on Pulsed Eddy Current
(adapted from Blitz, 1997)
The use of pulsed eddy currents has long been considered for
testing metals (Libby, 1971) and it has been applied to operations
in specialized areas, such as in the nuclear energy industry,
where testing equipment is often constructed to order. However,
significant progress in this direction has taken place only recently
after appropriate advances in technology (Krzwosz et al. 1985;
Sather, 1981; Waidelich, 1981; Wittig and Thomas 1981), but at
the time of writing, commercial equipment was not yet available.
The method has the potential advantages of greater penetration,
the ability to locate discontinuities from time-of-flight determinations,
and a ready means of multi-frequency measurement. At present,
it does not generally have the precision of the conventional methods.
The apparatus is somewhat complicated in design and not readily
usable by the average operator who is experienced with the conventional
eddy current equipment. Its main successes are in the testing
of thin metal tubes and sheets, as well as metal cladding for
measuring thickness and for the location and sizing of internal
When comparing the pulsed method with the conventional eddy current
technique, the conventional technique must be regarded as a continuous
wave method for which propagation takes place at a single frequency
or, more correctly, over a very narrow frequency bandwidth. With
pulse methods, the frequencies are excited over a wide band, the
extent of which varies inversely with the pulse length; this allows
multi-frequency operation. As found with ultrasonic testing, the
total amount of energy dissipated within a given period of time
is considerably less for pulsed waves than for continuous waves
having the same intensity. For example, with pulses containing
only one or two wavelengths and generated 1000 times per second,
the energy produced is only about 0.002 of that for continuous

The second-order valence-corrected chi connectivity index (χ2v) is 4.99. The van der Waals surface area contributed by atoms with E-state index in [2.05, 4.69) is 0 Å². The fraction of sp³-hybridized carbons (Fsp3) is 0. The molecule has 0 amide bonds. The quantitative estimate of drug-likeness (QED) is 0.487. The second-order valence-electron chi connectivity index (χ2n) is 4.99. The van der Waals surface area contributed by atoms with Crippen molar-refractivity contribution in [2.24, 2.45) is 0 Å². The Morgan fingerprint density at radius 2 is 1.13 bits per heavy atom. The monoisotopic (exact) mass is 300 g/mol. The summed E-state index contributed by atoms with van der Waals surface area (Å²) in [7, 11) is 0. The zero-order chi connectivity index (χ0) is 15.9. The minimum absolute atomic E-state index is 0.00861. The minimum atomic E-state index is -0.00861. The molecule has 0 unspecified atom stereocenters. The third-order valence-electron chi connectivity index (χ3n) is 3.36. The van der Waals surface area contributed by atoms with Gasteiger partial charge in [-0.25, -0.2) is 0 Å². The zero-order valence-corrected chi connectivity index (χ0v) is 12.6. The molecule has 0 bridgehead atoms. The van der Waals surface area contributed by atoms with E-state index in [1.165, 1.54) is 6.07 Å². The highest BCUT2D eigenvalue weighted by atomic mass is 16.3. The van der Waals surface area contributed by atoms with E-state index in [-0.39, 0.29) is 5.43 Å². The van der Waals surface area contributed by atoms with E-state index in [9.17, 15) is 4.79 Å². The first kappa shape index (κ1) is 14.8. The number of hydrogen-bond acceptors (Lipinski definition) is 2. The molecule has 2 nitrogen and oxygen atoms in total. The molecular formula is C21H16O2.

waves having the same amplitude. Thus, considerably higher input
voltages can be applied to the exciting coil for pulsed operation
than for continuous wave operation.
Pulsed waves can reasonably be expected to allow penetration
of measurable currents through a metal sample to a depth of about
10 times the standard penetration depth, provided a suitable
probe is used (i.e. a shielded ferrite-cored coil, see section 5.3).
Therefore, penetration is possible through a 2 mm thick plate
at frequencies of 1-3 kHz for non-ferromagnetic metals having corresponding
electrical conductivities ranging from 60 down to 20MS/m. However,
with an unmagnetized steel plate 2 mm thick, where sigma = 5 MS/m
and µr = 100, the maximum frequency for through-penetration
is only 100 Hz.
Pulsed eddy currents may be generated by a thyratron connected
in series with the exciting coil through a capacitor (e.g. Waidelich,
1981). A direct voltage, on the order of 1200 V, slowly charges
the capacitance and when the thyratron conducts there is an abrupt
discharge through the coil in which free-damped harmonic oscillations
occur. This is repeated periodically (i.e. at 1 kHz), so as to
propagate the eddy current pulses through the metal.
The currents are detected by a receiving probe located either
adjacent to or on the opposite side of the metal sample from the
exciting probe when access is possible. The range of propagated
frequencies depends on the logarithmic decrement of the exciting